Tuesday, July 12, 2011

Tips For Speaking English Abroad

At CNN.com:
Most travelers have witnessed these awkward English exchanges. In the former example, the woman seemed to assume that anyone working at a hotel must speak fluent (rambling) English. In the latter, the man's simplified language and charades were so over-the-top, he came across as patronizing. Doesn't every traveler have a story like this? A glad-I'm-not-like-that-jerk tale?

It's easy to roll one's eyes at these obvious gaffes and grumble about ignorance, but it's not easy to navigate a language barrier. Is it presumptuous to try and communicate in fluid English when abroad? Is it condescending to simplify your speech when talking to a non-native English speaker?
For me, part of the enjoyment of travel is the difference, the experience that I don't get at home. I enjoy the local foods, like to walk the streets, try to talk to the people. And while I recognize that many non-Americans, especially those in touristy areas, will speak English, I consider it respectful to learn at least a few phrases in whatever local language in which I'm immersed.

Here are some common ones that I've found useful:
thank you
excuse me
I'm sorry
do you speak English?
where is... ?
how much does this cost?

Like everyone else, I've had "language experiences" when I travel. My two favorites both occurred a few years ago, on my solo trip to Cancun. In the first experience, I was trying to let the hotel staff know that one of the lights in my bathroom didn't work. I couldn't come up with enough words on my own, so I cheated and typed it into Babelfish or some similar translation web site, and wrote the staff a note. The hotel staff giggled but understood what I meant; I guessed--and was correct--that what I had actually told them was that one of the lights in my bathroom wasn't employed! Not knowing I'd used the internet, though, they still told me they were impressed with (and appreciative of) my effort.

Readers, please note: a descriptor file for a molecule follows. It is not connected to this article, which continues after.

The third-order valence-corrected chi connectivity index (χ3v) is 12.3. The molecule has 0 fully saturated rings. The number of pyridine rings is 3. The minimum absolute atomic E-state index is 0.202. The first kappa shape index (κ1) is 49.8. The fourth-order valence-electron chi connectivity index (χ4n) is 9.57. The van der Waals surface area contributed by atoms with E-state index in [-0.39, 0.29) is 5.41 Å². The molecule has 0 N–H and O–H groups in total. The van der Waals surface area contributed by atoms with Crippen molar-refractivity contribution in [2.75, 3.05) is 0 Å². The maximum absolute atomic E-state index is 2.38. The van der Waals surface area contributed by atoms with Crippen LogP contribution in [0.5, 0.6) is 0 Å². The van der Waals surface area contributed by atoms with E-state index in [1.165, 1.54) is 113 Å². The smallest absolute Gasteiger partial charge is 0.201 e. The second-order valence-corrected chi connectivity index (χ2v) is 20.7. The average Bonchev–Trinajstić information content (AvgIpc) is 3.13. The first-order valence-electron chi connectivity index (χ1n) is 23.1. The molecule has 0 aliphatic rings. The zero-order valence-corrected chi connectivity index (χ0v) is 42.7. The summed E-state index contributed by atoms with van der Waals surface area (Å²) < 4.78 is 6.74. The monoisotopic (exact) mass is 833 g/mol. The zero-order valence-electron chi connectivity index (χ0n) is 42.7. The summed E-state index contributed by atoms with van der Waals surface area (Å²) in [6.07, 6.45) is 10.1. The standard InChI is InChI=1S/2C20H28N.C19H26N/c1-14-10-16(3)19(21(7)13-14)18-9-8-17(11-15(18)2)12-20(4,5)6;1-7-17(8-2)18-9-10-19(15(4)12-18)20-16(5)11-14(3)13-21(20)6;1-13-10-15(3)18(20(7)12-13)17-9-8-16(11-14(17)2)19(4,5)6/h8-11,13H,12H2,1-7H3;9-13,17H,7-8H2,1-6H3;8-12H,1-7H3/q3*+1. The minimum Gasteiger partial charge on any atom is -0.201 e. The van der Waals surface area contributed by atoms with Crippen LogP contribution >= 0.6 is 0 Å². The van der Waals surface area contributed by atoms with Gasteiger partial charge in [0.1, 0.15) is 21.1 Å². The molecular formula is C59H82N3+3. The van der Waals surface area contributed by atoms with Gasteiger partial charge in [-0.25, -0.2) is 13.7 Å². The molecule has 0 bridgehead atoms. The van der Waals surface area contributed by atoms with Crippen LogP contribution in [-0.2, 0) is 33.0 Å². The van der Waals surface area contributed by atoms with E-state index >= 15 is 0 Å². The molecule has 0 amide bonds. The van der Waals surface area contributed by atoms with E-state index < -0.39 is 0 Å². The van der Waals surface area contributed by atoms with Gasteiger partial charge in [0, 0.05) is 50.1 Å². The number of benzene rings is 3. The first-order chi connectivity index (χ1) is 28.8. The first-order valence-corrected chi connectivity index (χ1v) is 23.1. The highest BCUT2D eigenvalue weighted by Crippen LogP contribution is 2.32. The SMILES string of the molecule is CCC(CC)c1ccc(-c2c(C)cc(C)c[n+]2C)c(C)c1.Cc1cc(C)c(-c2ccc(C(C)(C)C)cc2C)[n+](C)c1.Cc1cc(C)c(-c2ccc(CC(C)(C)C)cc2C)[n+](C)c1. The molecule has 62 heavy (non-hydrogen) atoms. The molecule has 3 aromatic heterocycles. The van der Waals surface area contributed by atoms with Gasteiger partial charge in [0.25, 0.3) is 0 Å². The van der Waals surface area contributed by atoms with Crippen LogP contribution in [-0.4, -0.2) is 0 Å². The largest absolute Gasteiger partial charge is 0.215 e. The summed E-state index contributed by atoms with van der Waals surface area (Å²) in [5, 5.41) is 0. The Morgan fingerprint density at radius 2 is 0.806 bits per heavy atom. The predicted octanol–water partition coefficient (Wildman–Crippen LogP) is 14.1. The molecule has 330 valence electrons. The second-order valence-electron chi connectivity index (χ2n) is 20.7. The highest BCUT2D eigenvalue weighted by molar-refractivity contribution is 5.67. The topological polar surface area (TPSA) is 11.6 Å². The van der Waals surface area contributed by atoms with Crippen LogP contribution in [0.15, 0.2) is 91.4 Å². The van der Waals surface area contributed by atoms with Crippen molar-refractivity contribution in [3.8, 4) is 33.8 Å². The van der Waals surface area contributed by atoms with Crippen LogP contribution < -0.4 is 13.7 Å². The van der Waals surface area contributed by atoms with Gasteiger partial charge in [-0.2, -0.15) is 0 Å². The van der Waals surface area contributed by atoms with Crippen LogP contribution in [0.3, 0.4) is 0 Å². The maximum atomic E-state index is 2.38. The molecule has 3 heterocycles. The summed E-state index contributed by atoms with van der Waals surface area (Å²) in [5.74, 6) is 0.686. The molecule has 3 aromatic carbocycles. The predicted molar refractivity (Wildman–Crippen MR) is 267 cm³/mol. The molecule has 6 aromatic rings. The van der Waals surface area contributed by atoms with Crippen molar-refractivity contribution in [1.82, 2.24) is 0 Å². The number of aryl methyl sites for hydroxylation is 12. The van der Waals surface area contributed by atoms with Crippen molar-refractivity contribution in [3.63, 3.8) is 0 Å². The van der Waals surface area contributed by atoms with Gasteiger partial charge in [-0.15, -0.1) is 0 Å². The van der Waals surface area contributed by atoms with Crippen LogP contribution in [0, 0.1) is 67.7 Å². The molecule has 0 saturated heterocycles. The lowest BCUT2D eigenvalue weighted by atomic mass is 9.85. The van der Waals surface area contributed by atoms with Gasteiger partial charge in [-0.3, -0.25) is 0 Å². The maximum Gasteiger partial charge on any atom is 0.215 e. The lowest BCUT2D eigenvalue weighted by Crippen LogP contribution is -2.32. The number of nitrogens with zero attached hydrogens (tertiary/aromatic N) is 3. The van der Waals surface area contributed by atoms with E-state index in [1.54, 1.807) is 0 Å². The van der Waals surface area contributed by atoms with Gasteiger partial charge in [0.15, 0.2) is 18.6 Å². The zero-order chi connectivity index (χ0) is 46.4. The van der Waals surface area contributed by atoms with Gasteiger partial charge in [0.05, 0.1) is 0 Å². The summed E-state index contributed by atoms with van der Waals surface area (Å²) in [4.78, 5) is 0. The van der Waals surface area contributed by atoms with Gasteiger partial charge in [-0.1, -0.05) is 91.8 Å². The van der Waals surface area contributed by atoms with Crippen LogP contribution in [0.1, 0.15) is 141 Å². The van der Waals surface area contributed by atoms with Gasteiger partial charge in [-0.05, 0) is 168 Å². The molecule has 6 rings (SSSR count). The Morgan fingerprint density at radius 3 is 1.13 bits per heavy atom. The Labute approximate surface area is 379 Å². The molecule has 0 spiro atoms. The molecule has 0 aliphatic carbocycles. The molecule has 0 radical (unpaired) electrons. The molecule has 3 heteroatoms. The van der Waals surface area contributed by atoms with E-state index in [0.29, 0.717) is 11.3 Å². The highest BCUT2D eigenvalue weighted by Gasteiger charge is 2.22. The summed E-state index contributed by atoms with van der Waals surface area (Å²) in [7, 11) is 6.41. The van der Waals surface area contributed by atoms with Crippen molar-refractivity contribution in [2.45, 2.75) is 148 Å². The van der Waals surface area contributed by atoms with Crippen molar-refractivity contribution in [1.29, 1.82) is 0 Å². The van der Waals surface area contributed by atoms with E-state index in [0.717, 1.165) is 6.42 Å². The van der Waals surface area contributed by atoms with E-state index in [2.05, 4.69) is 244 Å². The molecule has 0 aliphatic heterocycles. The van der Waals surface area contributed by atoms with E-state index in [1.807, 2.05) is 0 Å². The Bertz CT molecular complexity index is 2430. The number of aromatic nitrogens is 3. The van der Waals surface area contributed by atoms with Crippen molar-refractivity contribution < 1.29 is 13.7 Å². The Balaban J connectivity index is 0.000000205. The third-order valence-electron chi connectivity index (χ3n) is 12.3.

On another day, I was on one of the local buses, and there were some clearly drunk, clearly American 20-somethings, very loud and very foul-mouthed, and crawling all over each other making out. F***ing-this, g**-d***-that, very rude and disrespectful to the passengers around them, stating outright that they considered the Mexicans to be lesser people than themselves. Past experience has taught me that drunk 20-somethings are not very likely to respond positively to corrections from a single middle-aged man, so I said nothing. As soon as they got off the bus (thankfully!), though, I looked around at those around me and said, "Lo siento por los Americanos." I don't know if it was proper grammar or not, but everyone smiled and looked sympathetically at me--knowing how embarrassed I was--and many gave me the "no problema".

Turns out, though, that the Americans are not the worst visitors to Cancun. Without exception, I was told that that dubious distinction belongs to the Argentines. Eastern Europeans can be a bit rude, too. In general, Americans may be clueless, but they mean well and don't try to offend.

In preparation for my now-cancelled Iceland trip, I had borrowed a language CD from the local library. I was practicing Icelandic pronunciation and trying to learn the stock phrases I listed above. That trip's now on long-term hold, and next year's trip is currently scheduled to be Italy. I spent a summer in Italy when I was 11 and knew all those phrases above, so my preparation for next year shouldn't be as daunting.

1 comment:

socalmike said...

A few years ago my wife and I were in Italy and Switzerland. My wife, being fluent in Spanish, found some language similarities in Italy, and the common ground was welcomed by the Italians. While with the Swiss, i got to use the German I learned while in high school - those three years of Deutsch did NOT go to waste - enjoyed talking in German with the locals - I think they appreciated it, too.
Good post, D.